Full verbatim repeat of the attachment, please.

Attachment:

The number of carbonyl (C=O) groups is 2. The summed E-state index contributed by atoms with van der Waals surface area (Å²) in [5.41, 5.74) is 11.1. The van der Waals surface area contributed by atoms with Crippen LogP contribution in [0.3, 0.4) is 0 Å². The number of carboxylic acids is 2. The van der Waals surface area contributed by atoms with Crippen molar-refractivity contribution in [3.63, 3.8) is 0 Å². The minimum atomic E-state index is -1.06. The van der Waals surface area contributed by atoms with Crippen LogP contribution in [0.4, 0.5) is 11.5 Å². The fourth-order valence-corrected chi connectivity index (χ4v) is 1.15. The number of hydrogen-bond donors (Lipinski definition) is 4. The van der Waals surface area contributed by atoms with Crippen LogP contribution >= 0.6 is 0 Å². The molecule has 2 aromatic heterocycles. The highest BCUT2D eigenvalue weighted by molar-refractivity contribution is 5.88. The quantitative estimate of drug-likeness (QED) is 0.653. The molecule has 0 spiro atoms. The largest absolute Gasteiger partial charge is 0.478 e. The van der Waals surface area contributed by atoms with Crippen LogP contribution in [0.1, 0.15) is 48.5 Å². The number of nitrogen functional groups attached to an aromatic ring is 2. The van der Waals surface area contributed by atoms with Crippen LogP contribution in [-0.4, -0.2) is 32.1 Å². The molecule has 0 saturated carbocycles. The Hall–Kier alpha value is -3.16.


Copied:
The number of carbonyl (C=O) groups is 2. The summed E-state index contributed by atoms with van der Waals surface area (Å²) in [5.41, 5.74) is 11.1. The van der Waals surface area contributed by atoms with Crippen LogP contribution in [0.3, 0.4) is 0 Å². The number of carboxylic acids is 2. The van der Waals surface area contributed by atoms with Crippen molar-refractivity contribution in [3.63, 3.8) is 0 Å². The minimum atomic E-state index is -1.06. The van der Waals surface area contributed by atoms with Crippen LogP contribution in [0.4, 0.5) is 11.5 Å². The fourth-order valence-corrected chi connectivity index (χ4v) is 1.15. The number of hydrogen-bond donors (Lipinski definition) is 4. The van der Waals surface area contributed by atoms with Crippen LogP contribution >= 0.6 is 0 Å². The molecule has 2 aromatic heterocycles. The highest BCUT2D eigenvalue weighted by molar-refractivity contribution is 5.88. The quantitative estimate of drug-likeness (QED) is 0.653. The molecule has 0 spiro atoms. The largest absolute Gasteiger partial charge is 0.478 e. The van der Waals surface area contributed by atoms with Crippen LogP contribution in [0.1, 0.15) is 48.5 Å². The number of nitrogen functional groups attached to an aromatic ring is 2. The van der Waals surface area contributed by atoms with Crippen LogP contribution in [-0.4, -0.2) is 32.1 Å². The molecule has 0 saturated carbocycles. The Hall–Kier alpha value is -3.16.